December 17, 2012
The UN’s adoption of a resolution on affordable universal healthcare as momentous, the British newspaper <em>The Guardian</em> states. It was adopted by consensus in the UN General Assembly on Wednesday 12 December. The resolution urges member states to develop health systems that avoid user fees and promote risk-sharing in order to prevent catastrophic health-care spending that might lead to impoverishment. According to The Guardian, there was unusually wide support for the resolution.
The Rockefeller Foundation, which has funded research on universal health systems, states that 150 million people worldwide face high healthcare costs, which push around 25 million households into poverty each year. More than 3 billion people have to pay for healthcare themselves, forcing many – particularly women and children – to choose between healthcare and education.
Ceri Averill, Oxfam’s health policy adviser, said that the vote shows real public commitment to universal healthcare. “We can hold member states to account because of the resolution.” Issues that need to be solved in order to achieve universal health coverage are whether health systems can do without direct user fees and whether such a system should be financed through universal insurance coverage through or general taxation.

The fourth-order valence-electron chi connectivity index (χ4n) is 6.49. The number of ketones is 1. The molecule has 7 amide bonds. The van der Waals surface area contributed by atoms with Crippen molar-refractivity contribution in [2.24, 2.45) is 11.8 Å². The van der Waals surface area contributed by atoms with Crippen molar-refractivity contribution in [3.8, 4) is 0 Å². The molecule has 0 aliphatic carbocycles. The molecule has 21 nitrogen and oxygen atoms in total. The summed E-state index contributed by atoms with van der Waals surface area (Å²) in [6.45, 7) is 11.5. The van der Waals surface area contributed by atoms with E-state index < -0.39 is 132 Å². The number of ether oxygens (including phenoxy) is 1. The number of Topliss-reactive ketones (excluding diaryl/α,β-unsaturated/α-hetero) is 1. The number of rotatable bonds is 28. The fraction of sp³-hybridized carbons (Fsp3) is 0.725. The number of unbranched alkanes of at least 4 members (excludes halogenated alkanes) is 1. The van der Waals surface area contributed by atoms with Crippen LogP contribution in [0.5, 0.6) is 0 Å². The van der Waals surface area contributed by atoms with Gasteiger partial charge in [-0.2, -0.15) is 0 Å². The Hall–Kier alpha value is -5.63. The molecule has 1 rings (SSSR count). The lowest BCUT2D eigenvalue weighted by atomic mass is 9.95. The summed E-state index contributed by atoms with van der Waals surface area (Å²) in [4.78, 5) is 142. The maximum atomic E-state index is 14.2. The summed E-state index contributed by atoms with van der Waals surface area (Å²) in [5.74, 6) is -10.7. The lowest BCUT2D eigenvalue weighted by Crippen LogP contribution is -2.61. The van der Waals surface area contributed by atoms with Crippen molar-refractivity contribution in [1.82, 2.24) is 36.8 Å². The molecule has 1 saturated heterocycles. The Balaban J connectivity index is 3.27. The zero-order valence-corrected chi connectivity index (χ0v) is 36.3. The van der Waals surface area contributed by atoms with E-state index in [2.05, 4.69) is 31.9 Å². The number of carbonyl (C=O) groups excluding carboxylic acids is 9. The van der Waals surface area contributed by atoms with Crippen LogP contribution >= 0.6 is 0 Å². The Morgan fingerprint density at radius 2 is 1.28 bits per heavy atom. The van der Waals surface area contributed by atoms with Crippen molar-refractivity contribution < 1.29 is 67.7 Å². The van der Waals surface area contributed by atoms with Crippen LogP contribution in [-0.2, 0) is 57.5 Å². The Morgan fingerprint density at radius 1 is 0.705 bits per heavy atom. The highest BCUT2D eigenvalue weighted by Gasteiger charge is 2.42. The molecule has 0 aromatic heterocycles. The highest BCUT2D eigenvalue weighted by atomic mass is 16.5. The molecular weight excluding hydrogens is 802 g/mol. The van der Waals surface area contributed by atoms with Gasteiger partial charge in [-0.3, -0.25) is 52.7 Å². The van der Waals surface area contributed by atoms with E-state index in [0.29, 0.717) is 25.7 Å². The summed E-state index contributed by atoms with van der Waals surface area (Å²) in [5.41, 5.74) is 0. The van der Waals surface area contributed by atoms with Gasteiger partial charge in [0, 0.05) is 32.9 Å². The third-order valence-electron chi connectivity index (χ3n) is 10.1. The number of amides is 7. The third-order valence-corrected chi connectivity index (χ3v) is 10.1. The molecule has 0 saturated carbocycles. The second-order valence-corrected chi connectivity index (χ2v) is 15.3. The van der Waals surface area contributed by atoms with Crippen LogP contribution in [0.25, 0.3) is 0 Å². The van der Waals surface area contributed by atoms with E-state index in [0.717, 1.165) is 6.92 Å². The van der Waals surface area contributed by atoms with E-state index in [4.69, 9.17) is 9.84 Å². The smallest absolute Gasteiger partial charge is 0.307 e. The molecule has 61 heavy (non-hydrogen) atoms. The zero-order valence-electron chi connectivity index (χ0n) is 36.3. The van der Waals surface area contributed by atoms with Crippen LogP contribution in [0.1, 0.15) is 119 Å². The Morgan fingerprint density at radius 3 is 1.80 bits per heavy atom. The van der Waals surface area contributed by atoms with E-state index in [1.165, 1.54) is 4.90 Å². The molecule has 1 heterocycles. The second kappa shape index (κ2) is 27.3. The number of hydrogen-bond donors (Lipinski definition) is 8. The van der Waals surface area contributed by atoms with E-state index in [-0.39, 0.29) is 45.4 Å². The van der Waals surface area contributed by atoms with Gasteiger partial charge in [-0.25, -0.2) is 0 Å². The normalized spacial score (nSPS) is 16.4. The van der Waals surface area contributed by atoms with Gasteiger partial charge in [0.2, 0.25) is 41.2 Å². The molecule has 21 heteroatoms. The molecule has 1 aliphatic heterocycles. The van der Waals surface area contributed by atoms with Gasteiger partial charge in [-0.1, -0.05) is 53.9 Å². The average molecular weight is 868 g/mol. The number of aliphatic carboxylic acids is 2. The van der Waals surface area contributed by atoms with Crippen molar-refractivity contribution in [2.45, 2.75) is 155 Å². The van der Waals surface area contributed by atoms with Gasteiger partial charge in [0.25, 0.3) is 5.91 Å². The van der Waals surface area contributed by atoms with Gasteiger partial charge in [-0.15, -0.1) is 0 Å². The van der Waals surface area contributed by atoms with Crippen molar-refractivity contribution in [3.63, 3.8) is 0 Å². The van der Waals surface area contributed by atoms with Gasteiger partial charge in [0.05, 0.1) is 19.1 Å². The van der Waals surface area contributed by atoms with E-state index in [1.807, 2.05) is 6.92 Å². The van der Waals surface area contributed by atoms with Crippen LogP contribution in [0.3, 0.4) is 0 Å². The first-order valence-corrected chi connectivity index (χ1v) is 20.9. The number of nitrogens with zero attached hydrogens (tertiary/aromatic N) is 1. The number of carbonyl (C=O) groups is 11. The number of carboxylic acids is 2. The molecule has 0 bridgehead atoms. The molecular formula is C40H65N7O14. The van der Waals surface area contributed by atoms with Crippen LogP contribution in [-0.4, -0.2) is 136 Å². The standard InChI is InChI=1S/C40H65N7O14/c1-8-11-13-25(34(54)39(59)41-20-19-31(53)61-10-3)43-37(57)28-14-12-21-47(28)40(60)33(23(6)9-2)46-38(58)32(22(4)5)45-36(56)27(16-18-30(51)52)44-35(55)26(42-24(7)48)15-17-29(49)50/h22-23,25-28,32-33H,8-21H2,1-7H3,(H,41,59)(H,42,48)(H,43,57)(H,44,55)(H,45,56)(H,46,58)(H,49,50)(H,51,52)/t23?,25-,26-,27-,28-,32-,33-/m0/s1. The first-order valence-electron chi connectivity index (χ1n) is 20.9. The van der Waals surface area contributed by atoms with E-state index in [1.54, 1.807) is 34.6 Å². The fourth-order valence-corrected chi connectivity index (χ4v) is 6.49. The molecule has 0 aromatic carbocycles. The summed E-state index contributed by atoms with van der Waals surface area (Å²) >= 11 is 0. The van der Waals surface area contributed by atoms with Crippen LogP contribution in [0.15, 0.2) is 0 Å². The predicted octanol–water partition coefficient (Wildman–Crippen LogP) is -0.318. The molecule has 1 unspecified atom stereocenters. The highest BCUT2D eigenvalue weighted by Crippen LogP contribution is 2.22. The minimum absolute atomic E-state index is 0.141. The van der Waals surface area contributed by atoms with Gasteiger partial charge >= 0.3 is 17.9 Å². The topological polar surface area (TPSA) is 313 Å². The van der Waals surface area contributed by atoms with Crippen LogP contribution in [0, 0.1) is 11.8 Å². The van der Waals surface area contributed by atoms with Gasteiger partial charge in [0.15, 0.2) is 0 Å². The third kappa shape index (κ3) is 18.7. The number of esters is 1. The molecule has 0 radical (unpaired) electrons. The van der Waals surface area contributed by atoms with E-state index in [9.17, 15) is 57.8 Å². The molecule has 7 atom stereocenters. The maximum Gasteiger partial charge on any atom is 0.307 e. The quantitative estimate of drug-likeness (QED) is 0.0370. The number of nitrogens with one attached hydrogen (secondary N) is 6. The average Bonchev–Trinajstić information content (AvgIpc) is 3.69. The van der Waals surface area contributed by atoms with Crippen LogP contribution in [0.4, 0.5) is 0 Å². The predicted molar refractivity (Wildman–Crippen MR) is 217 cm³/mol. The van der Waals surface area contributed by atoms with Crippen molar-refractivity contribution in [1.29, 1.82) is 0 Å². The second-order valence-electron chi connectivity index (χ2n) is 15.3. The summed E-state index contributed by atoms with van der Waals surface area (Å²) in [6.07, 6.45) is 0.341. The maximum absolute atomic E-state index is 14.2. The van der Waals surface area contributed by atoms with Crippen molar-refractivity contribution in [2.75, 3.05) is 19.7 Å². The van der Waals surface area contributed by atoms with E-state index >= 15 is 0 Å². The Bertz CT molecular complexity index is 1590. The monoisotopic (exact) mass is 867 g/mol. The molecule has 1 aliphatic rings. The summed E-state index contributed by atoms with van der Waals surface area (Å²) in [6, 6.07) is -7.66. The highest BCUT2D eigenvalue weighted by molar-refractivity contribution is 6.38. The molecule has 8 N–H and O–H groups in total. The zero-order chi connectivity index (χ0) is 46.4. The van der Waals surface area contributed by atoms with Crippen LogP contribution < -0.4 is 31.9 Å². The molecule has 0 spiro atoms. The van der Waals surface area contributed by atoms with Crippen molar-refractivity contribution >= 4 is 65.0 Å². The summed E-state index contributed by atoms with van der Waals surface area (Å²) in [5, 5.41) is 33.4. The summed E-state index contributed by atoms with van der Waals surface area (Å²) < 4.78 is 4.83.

According to The Guardian, Thailand is considered a pioneer in developing universal health coverage. This country introduced free universal healthcare at the point of delivery in 2002 and has shown the concept is not out of reach of middle-income countries. “Around 99% of the Thai population is covered through a comprehensive healthcare package. It ranges from health prevention and primary care, to hospitalisation due to traffic accidents, to more expensive services such as radiotherapy and access to antiretroviral therapy treatment for people with HIV.” Other countries that have made great advances in this regard are Indonesia, the Philippines and China. They all have rolled out insurance-based health coverage which includes almost their entire populations. Poorer countries, however, will have to rely on external help to extend affordable healthcare.
Source: UN adopts ‘momentous’ resolution on universal healthcare. General assembly urges countries to launch affordable healthcare systems that cover all their citizens. Mark Tran, The Guardian, 13 December 2012
More information (UN website)